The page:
Franck Dedenis has been flying between Mumbai and Paris virtually every fortnight ever since he was appointed head of Maersk Line in India in January. He is forced to wear two hats as his successor in France, where Dedenis was heading the shipping line’s operations for four years, is yet to take charge.

But the new boss of Maersk India appears to have his fingers already on the pulse of the local shipping market. He was quick to react on reports about a section of the Indian seafood exporters’ allegation that shipping lines have unilaterally jacked up freight rates on reefer (refrigerated) containers. Maersk is a leading player in reefer service.

“We are not here to cannibalise on our customers’ profit margins. But we got to ensure a minimum return on our investments to remain in the market long-term as a reliable supply chain partner,” he said.

Hike in reefer rates:

Shipping lines including Maersk have hiked reefer container rate by $1500 from January on all major routes. Seafood exporters complain that the hike was steep and done unilaterally and irrespective of destination. The rates now range from $3000 to $3500 per container to Indian-Europe sector, said a shipping agency official.

According to shipping lines, reefer rates were ruling at uneconomic levels. Even after the recent revision, rates are still at 2005 levels, it is said.

“There has always been a perception that reefers are more profitable. But the fact is that cost of a reefer container is 3.5 times more than that of a dry container,” said Dedenis.

Maersk, the global leader in container shipping, has invested over $2 billion on reefers in the last two years. “Today we have the largest fleet of 230,000 reefers. If we put all of them together, they would go all across Australia—more than 3500 kms,” he remarked in a lighter vein.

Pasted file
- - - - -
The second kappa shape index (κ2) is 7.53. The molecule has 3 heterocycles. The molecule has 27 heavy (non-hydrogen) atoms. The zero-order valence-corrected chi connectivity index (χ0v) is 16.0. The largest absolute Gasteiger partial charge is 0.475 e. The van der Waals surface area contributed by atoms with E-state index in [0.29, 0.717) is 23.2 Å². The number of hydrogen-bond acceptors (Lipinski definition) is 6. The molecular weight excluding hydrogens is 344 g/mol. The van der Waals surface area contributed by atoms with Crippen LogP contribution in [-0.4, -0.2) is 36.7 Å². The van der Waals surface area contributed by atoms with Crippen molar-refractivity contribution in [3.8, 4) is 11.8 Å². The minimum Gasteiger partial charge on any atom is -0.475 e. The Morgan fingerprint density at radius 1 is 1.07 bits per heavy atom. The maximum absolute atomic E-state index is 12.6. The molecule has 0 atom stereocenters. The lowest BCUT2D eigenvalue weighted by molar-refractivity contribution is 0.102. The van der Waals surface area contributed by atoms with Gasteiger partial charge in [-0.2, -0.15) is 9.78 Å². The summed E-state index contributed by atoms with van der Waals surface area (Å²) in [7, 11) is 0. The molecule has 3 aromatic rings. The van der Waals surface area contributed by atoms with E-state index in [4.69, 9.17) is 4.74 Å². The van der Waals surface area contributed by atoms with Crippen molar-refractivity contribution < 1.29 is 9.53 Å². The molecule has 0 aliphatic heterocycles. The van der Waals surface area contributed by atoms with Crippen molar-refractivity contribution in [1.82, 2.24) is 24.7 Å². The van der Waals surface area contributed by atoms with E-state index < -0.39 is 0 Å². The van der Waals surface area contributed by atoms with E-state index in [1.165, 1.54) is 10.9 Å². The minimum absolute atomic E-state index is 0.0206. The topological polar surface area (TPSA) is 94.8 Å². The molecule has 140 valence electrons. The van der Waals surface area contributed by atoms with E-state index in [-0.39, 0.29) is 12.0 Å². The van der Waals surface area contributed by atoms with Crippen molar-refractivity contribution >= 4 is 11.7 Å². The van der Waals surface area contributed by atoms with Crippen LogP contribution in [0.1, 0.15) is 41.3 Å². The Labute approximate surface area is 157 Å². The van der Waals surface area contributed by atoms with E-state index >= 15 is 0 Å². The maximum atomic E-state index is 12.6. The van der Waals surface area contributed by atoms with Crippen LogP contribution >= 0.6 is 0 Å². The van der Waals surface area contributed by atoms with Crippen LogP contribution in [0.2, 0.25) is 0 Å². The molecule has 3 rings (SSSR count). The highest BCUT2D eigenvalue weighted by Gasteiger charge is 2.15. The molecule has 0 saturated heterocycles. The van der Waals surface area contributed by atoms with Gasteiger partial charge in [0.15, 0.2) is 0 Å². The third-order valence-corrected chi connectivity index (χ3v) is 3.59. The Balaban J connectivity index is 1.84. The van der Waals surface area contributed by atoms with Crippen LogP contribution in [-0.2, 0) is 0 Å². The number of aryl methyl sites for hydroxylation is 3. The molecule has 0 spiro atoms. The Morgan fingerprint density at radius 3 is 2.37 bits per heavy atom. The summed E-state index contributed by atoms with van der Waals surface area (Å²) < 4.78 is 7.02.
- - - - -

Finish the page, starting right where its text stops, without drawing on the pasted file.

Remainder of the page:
According to Dedenis, the rate hike was not a unilateral decision. “We have discussed with our customers 3-4 months in advance and the hike is not confined only to Indian market. It is applicable to Maersk customers across countries,” said Dedenis in a conversation with Business Line.

Deepest recession

Globally shipping lines have been operating in a difficult market environment. Overcapacity has been hurting freight rates in alls segments, be it containers, tankers or bulk trade. Most companies have been reporting losses in the last two years.

In 2011 Maersk Line reported a loss of $553 million, but in 2012 it came back in the black with a profit of $461 million. “We have been fortunate to have a small profit. Considering the cost of our investments, this is nothing much to write home about,” he said.

Dedenis admits that some customers may not be happy with the rate hike. But contrary to the general view, the reefer rate revision has not hit Maersk’s volumes. In the last quarter it carried a sizeable portion of the seafood exports from the western region. Besides, the overall reefer volumes including meat, fresh produce, pharmaceuticals, chemicals and frozen foods have remained stable, he explained.